iCloudy with a Chance of Intermittence
I hate intermittent tech problems. They are hard to reproduce reliably (duh, intermittency!), and so are particularly hard to solve. Here are a few that I’ve experienced when using various features of Apple’s collection of data services known as iCloud. In each case I can make the problem go away for a time, but sooner or later the problem returns. I want to share these annoyances partly in the hope that someone will have a solution, but also so anyone else experiencing similar problems knows they’re not alone, and as a quiet warning that Apple needs to improve iCloud’s reliability.
The first intermittent problem is iCloud email push deafness. This one can afflict any one of my three iOS devices (an iPhone 4, an iPad 2, and a third-generation iPad, for those keeping score). When it manifests itself, the device simply stops notifying me of new mail from my iCloud mail account. If I open the Mail app during these silent periods, Mail connects with the iCloud server and the new mail appears in my Inbox, so it’s not as if I’m losing mail, I just don’t get notified when it arrives. To cure the push deafness temporarily, I reset the iOS device (hold down Home and Sleep/Wake buttons past when the “Slide to power off” slider appears, until the device restarts). After that, push mail notifications work on that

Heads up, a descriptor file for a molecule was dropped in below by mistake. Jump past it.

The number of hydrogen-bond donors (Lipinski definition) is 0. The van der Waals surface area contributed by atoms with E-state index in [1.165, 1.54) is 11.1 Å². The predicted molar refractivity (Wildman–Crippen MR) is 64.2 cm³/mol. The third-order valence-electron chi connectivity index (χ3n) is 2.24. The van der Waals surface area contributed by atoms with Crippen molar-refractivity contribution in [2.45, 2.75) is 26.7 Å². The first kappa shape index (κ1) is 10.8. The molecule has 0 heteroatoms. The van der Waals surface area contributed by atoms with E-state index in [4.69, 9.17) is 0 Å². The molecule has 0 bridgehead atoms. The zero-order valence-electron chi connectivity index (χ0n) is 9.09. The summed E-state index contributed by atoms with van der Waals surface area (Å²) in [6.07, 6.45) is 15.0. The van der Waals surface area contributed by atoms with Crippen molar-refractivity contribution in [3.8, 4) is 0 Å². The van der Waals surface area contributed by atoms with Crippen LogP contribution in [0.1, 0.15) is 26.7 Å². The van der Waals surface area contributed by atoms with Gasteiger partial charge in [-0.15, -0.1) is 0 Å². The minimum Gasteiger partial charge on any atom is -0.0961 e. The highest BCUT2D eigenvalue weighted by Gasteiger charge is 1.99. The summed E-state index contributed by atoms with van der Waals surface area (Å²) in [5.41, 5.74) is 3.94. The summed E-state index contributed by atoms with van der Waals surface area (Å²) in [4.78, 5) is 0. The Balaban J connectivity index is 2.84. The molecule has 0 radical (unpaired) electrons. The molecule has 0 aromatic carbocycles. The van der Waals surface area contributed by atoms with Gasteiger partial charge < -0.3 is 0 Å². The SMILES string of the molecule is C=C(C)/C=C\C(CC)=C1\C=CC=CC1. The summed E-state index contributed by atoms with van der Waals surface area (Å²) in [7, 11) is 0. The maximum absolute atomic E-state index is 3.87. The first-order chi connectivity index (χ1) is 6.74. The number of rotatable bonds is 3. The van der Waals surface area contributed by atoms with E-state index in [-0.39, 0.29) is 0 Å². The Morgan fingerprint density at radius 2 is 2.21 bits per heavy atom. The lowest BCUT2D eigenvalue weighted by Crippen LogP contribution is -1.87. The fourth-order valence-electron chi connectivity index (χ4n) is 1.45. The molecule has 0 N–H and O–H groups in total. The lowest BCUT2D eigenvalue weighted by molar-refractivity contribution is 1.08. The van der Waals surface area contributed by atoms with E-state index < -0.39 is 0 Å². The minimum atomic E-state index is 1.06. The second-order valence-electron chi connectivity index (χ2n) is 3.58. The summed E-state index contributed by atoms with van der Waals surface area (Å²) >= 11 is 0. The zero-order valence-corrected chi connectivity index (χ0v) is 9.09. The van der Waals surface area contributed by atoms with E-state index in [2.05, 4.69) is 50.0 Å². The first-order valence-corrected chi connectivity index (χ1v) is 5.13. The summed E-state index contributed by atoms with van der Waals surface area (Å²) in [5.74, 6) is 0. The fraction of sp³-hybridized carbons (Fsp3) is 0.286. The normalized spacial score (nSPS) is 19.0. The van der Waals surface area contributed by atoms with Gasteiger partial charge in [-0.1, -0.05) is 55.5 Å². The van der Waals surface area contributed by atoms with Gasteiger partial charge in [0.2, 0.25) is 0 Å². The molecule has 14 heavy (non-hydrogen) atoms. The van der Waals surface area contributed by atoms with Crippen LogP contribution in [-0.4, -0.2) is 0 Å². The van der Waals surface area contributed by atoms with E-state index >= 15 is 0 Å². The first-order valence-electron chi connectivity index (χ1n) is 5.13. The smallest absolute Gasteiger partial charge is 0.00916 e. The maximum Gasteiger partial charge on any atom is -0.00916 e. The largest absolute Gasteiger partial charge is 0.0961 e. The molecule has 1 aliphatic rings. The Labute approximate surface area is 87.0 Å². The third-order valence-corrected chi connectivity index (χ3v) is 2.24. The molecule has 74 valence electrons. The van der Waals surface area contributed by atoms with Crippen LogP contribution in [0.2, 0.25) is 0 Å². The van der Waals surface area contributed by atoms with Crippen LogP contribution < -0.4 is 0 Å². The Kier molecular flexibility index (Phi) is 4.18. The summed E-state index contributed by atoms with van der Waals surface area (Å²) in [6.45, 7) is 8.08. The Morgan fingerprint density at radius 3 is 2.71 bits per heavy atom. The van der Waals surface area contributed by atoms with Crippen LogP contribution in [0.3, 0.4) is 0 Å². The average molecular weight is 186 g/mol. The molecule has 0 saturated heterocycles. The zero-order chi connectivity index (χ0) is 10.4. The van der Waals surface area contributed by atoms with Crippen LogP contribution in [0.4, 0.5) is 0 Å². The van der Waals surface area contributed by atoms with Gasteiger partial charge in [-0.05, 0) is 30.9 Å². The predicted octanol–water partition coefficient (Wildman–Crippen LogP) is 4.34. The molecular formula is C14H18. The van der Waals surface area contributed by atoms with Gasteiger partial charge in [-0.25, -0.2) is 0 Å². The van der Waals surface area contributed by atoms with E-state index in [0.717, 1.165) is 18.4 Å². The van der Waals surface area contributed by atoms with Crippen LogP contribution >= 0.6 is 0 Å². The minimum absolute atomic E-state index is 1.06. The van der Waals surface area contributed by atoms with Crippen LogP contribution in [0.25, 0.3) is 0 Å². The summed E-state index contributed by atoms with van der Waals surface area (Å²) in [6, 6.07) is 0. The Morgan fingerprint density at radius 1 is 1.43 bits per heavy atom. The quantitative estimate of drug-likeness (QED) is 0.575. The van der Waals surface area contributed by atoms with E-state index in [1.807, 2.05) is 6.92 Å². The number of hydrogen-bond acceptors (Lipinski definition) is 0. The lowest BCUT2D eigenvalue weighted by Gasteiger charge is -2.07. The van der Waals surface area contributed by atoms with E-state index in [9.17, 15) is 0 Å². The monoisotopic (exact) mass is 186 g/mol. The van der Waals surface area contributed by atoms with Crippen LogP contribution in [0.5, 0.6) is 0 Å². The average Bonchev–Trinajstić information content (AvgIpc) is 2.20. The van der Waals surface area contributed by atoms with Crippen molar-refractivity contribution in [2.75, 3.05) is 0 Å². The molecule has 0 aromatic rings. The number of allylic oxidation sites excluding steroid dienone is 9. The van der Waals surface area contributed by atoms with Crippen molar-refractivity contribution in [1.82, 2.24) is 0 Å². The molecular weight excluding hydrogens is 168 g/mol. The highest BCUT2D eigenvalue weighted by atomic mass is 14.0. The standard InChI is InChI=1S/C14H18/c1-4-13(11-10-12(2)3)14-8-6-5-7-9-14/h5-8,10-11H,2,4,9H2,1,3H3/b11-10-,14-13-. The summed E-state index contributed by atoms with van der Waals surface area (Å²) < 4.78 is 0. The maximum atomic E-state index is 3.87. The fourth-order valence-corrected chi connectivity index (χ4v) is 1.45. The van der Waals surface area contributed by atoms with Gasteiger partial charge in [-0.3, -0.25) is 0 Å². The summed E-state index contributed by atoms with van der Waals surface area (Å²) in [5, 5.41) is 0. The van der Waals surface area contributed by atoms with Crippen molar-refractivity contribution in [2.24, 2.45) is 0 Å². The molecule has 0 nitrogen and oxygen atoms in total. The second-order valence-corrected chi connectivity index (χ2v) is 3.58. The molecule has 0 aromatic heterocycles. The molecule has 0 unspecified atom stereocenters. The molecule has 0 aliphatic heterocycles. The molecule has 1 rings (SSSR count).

device again. Until the next time they stop working.
The second problem is Photo Stream amnesia in iPhoto. This is not the sort of amnesia where iPhoto on my iMac forgets Photo Stream images; it’s the sort of amnesia where iPhoto forgets that Photo Stream is enabled: when I open iPhoto, the main iPhoto pane presents an invitation to enable Photo Stream. Once I enable Photo Stream, it stays enabled in iPhoto — for a while. However, sooner or later I’ll launch iPhoto and it will ask me to enable Photo Stream again.
The third problem also relates to Photo Stream, and it can occur on any of my iOS devices, though I most commonly see it on my iPhone, because I use its camera more than the ones on my iPads. This is the dropped photo problem: when it occurs, some, but not all, photos that I’ve taken while out of range of an Internet-connected Wi-Fi network don’t sync to my Photo Stream (Photo Stream syncs photos only when an iOS device is connected to the Internet via a Wi-Fi network). It’s not that the device stops syncing photos to Photo Stream entirely, but that it syncs only some photos: sometimes the first few from a session, sometimes the last few, and, most irritatingly, sometimes random photos from a session. Again, an iOS device